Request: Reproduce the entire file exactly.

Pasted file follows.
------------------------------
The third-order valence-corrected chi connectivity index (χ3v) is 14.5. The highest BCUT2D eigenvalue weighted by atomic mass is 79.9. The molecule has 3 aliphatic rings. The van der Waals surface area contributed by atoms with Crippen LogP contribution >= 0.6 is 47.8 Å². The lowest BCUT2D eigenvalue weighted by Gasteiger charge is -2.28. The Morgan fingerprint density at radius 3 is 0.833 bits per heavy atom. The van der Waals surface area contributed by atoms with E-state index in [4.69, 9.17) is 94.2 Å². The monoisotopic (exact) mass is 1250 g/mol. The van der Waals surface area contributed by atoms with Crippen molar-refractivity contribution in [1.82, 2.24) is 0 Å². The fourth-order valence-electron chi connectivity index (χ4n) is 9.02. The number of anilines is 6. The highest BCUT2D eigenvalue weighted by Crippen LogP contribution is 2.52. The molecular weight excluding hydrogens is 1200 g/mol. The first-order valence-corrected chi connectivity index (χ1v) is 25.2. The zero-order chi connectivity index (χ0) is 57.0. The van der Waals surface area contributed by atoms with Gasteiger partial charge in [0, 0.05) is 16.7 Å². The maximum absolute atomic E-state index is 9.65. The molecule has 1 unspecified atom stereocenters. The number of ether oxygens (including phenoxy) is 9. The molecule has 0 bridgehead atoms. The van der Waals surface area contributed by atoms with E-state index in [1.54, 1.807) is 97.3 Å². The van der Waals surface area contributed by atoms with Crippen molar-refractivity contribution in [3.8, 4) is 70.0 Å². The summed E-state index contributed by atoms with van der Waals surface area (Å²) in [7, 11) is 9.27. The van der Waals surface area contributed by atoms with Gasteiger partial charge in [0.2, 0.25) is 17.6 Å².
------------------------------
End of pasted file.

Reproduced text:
The third-order valence-corrected chi connectivity index (χ3v) is 14.5. The highest BCUT2D eigenvalue weighted by atomic mass is 79.9. The molecule has 3 aliphatic rings. The van der Waals surface area contributed by atoms with Crippen LogP contribution >= 0.6 is 47.8 Å². The lowest BCUT2D eigenvalue weighted by Gasteiger charge is -2.28. The Morgan fingerprint density at radius 3 is 0.833 bits per heavy atom. The van der Waals surface area contributed by atoms with E-state index in [4.69, 9.17) is 94.2 Å². The monoisotopic (exact) mass is 1250 g/mol. The van der Waals surface area contributed by atoms with Crippen molar-refractivity contribution in [1.82, 2.24) is 0 Å². The fourth-order valence-electron chi connectivity index (χ4n) is 9.02. The number of anilines is 6. The highest BCUT2D eigenvalue weighted by Crippen LogP contribution is 2.52. The molecular weight excluding hydrogens is 1200 g/mol. The first-order valence-corrected chi connectivity index (χ1v) is 25.2. The zero-order chi connectivity index (χ0) is 57.0. The van der Waals surface area contributed by atoms with Gasteiger partial charge in [0, 0.05) is 16.7 Å². The maximum absolute atomic E-state index is 9.65. The molecule has 1 unspecified atom stereocenters. The number of ether oxygens (including phenoxy) is 9. The molecule has 0 bridgehead atoms. The van der Waals surface area contributed by atoms with E-state index in [1.54, 1.807) is 97.3 Å². The van der Waals surface area contributed by atoms with Crippen molar-refractivity contribution in [3.8, 4) is 70.0 Å². The summed E-state index contributed by atoms with van der Waals surface area (Å²) in [7, 11) is 9.27. The van der Waals surface area contributed by atoms with Gasteiger partial charge in [0.2, 0.25) is 17.6 Å².